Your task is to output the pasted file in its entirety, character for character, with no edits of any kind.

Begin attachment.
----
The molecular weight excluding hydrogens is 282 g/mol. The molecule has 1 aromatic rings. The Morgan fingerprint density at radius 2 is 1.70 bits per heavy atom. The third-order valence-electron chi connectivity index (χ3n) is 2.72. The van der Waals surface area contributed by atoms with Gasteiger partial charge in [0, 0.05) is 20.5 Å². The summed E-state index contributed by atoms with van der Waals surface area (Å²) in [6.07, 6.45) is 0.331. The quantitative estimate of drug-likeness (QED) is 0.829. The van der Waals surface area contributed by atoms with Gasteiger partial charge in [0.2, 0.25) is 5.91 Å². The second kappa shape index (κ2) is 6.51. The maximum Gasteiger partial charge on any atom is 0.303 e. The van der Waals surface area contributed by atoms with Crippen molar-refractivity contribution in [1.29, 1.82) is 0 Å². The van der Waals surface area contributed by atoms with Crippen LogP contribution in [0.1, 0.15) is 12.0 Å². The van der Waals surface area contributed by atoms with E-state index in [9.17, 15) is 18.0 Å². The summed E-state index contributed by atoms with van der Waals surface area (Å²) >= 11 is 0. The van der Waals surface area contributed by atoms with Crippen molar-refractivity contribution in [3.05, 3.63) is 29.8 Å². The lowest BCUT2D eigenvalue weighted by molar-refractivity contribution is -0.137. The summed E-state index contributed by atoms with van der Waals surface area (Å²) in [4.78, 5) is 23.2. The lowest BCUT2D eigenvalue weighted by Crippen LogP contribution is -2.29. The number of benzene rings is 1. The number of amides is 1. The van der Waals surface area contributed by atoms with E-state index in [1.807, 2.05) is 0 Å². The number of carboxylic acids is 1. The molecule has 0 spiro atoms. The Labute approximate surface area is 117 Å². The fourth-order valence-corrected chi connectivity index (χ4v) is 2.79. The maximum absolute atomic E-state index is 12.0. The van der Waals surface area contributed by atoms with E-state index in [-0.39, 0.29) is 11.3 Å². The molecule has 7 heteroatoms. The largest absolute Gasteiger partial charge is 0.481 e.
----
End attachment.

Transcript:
The molecular weight excluding hydrogens is 282 g/mol. The molecule has 1 aromatic rings. The Morgan fingerprint density at radius 2 is 1.70 bits per heavy atom. The third-order valence-electron chi connectivity index (χ3n) is 2.72. The van der Waals surface area contributed by atoms with Gasteiger partial charge in [0, 0.05) is 20.5 Å². The summed E-state index contributed by atoms with van der Waals surface area (Å²) in [6.07, 6.45) is 0.331. The quantitative estimate of drug-likeness (QED) is 0.829. The van der Waals surface area contributed by atoms with Gasteiger partial charge in [0.2, 0.25) is 5.91 Å². The second kappa shape index (κ2) is 6.51. The maximum Gasteiger partial charge on any atom is 0.303 e. The van der Waals surface area contributed by atoms with Crippen molar-refractivity contribution in [1.29, 1.82) is 0 Å². The van der Waals surface area contributed by atoms with Crippen LogP contribution in [0.1, 0.15) is 12.0 Å². The van der Waals surface area contributed by atoms with E-state index in [9.17, 15) is 18.0 Å². The summed E-state index contributed by atoms with van der Waals surface area (Å²) >= 11 is 0. The van der Waals surface area contributed by atoms with Crippen molar-refractivity contribution in [3.05, 3.63) is 29.8 Å². The lowest BCUT2D eigenvalue weighted by molar-refractivity contribution is -0.137. The summed E-state index contributed by atoms with van der Waals surface area (Å²) in [4.78, 5) is 23.2. The lowest BCUT2D eigenvalue weighted by Crippen LogP contribution is -2.29. The number of benzene rings is 1. The number of amides is 1. The van der Waals surface area contributed by atoms with E-state index in [1.807, 2.05) is 0 Å². The number of carboxylic acids is 1. The molecule has 0 spiro atoms. The Labute approximate surface area is 117 Å². The fourth-order valence-corrected chi connectivity index (χ4v) is 2.79. The maximum absolute atomic E-state index is 12.0. The van der Waals surface area contributed by atoms with E-state index in [-0.39, 0.29) is 11.3 Å². The molecule has 7 heteroatoms. The largest absolute Gasteiger partial charge is 0.481 e.